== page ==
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  • Electroshock: Electroacoustic Volumes III-VI
  • Alcides Lanza
Electroshock: Electroacoustic Volumes III–VI Compact discs (series), 1999–2000, Electroshock Records; available from Electroshock Records, Ul Krilatskaya 31-1-321, 121614 Moscow, Russia; telephone 7 (095) 415-3046; fax 7 (095) 415-6689; eshock; World Wide Web

Compiled by Artemy Artemiev, these volumes are part of an eclectic collection of electroacoustic pieces from many different lands. The discs that have arrived at my desk—Volumes III to VI only—left me bewildered because of the lack of information accompanying them. No booklet or liner notes accompany these volumes; hence, there is no information on the composers, the studios, or the compositions. Another less than professional aspect of the production is the fact that three out of these four volumes were "homemade" CD-ROMs instead of professionally mastered and reproduced as one would normally expect. [Editor's Note: Some of the review copies were sent to Computer Music Journal in CD-ROM form for practical reasons. The CDs are otherwise produced and available commercially.]

In Volume III, with releases from 1997 to 1999, the pieces by Richard Bone and John Palmer are very weak. Mr. Bone presents easy-listening electronic music, while Mr Palmer's music is based on recorded string sounds, and, as such, is not far from an acoustic piece or a piece for violin and tape. Martin Alejandro Fumarola's Shaguir from 1998 at least has an intriguing title (even if no explanation is given). The music is well recorded but does not show great dexterity in the manipulation of the sounds in either the timbral or musical domains. If the music is meant to reflect the Argentinean origin of the composer, well . . . it does not happen. Peter Stollery's Onset/Offset starts on a more promising note, with concrète-type sounds carefully treated and measured, integrating themselves within well-sculpted phrases. The remaining pieces are of the New Age type with the exception of Alejandro Iglesias Rossi's Angelus, which is a good piece if perhaps a bit long at 16 minutes. The subjacent religious ritual does not interfere with the enjoyment of this piece, particularly the high voices at the start which are mysterious, preparing the listener for the dramatic slashes of sound that follow, full of foreboding and eeriness.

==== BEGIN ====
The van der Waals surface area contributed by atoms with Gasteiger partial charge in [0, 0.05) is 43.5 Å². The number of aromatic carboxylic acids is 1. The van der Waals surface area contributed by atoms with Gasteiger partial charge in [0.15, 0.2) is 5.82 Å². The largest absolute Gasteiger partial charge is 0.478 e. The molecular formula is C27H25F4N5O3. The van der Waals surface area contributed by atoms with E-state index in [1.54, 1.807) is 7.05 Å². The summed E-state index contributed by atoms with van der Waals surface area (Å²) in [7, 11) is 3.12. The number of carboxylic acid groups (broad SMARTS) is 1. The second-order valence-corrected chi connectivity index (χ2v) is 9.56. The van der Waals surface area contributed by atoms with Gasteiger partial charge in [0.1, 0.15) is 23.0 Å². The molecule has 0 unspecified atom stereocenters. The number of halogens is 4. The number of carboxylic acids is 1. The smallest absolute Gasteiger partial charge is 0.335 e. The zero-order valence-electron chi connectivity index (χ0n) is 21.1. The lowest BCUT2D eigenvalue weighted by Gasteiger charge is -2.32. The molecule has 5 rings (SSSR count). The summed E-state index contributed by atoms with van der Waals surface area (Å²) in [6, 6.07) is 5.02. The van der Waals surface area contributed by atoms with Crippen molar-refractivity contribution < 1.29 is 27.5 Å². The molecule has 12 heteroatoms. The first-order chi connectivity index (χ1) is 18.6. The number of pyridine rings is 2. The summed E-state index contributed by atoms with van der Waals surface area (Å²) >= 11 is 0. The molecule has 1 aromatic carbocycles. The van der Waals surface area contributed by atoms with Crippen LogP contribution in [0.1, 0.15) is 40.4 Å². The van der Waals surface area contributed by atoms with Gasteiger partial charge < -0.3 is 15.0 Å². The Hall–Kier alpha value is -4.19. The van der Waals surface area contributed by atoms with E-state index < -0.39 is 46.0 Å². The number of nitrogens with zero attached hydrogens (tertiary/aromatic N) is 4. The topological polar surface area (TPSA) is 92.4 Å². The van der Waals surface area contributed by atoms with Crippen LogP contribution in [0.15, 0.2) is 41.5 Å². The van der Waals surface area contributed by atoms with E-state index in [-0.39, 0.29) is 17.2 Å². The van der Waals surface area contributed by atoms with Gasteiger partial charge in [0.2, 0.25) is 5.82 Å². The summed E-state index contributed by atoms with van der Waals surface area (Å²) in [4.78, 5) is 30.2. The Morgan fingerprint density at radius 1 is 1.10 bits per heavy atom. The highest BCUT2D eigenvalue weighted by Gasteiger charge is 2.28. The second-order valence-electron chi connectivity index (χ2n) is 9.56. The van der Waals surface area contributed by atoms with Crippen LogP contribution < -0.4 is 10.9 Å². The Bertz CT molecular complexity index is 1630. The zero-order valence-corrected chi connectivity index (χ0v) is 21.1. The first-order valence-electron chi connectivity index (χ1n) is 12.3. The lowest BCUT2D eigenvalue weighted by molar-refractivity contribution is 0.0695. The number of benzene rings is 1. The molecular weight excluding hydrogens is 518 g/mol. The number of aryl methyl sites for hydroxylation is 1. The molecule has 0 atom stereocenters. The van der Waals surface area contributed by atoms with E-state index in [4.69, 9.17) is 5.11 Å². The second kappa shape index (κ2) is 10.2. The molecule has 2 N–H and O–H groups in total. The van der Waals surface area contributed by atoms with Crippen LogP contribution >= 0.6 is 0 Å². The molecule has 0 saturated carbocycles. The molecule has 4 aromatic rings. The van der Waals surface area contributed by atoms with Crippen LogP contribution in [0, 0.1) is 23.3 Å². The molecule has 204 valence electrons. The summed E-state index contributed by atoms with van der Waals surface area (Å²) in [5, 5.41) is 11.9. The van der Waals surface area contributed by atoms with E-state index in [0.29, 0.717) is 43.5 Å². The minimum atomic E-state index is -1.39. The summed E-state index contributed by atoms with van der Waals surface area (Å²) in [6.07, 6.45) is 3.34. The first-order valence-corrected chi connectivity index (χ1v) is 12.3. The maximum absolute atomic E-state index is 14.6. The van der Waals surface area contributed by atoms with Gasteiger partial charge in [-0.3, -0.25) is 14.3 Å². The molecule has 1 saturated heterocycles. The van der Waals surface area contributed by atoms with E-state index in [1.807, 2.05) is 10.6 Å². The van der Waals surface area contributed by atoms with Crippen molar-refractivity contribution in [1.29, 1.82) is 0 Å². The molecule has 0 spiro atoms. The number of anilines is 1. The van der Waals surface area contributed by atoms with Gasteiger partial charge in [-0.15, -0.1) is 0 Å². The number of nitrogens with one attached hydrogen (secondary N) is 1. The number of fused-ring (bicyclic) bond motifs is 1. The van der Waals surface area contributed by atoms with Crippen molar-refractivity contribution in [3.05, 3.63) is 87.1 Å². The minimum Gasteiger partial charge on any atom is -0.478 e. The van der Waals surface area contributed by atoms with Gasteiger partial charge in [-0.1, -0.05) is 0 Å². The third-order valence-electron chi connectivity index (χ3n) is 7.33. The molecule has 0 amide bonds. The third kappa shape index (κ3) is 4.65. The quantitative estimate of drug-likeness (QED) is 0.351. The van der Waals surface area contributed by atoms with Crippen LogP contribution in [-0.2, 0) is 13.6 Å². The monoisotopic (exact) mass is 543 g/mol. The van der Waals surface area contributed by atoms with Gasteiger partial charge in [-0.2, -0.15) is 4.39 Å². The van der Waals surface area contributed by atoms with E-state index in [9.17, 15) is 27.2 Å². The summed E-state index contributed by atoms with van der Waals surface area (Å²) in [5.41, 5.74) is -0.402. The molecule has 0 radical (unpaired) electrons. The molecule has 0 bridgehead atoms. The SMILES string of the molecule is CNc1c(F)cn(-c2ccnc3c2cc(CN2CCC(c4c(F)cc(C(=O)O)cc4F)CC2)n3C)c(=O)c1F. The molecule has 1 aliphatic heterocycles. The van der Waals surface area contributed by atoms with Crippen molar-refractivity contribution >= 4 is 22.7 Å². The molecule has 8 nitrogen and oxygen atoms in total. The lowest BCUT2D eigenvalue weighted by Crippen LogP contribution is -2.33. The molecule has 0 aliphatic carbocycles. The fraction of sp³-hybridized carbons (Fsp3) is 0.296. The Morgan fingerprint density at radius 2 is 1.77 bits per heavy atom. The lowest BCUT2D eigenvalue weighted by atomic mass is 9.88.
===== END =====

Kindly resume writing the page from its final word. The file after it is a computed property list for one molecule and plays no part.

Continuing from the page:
Volume IV is dedicated to works realized with the ANS Synthesizer. According to the scanty notes, Russian scientist Evgeny Murzin apparently spent 20 years (1937–1957) developing this apparatus for music creation, recording, and performance. This album is of true historical value, taking compositions from archival tapes of the ANS Synthesizer between 1964 and 1971. Some important names are included on the CD. In Sofia Gubaidulina's Vivente Non Vivente [Alive-not Alive], waves seem to be ebbing in and out, an upper pedal is created with pre-recorded percussion (or is it sampled with the ANS?). Ms. Gubaidulina's treatment of the harmonics and timbres of her sounds is excellent, including intelligent filtering. Edward Artemiev is the composer of Mosaic and 12 looks at the world of sound. Mr. Artemiev uses the ANS to produce rapid arpeggiatto sequences—commonplace, but with good spatial distribution in the stereo field. Tape feedback is used frequently, perhaps being a built-in characteristic of the [End Page 100] synthesizer. In his second piece, the composer makes good use of slowly evolving envelopes, at times interacting against pointed, shorter sounds. The music is nice and enticing.

Edison Denisov is represented by Birds' Singing, a bit of a documentary but with very appealing bird songs, bringing the solo lines up to the cacophony of the jungle, with touches of human voices. The Alfred Schnittke item is a bit disappointing. Steam is just . . . steam. It makes you feel you are inside a huge boiler tank. Nevertheless, some delicate and very careful work was done with multiple layering, filtering, and modulation.

The next two tracks are by Alexander Nemtin. Tears is weak and inconsistent, but it is certainly a notch higher than his J. S. Bach Chorale Prelude C-Dur. In this one, Mr. Nemtin has produced what sounds merely like an electric organ rendering of Bach...


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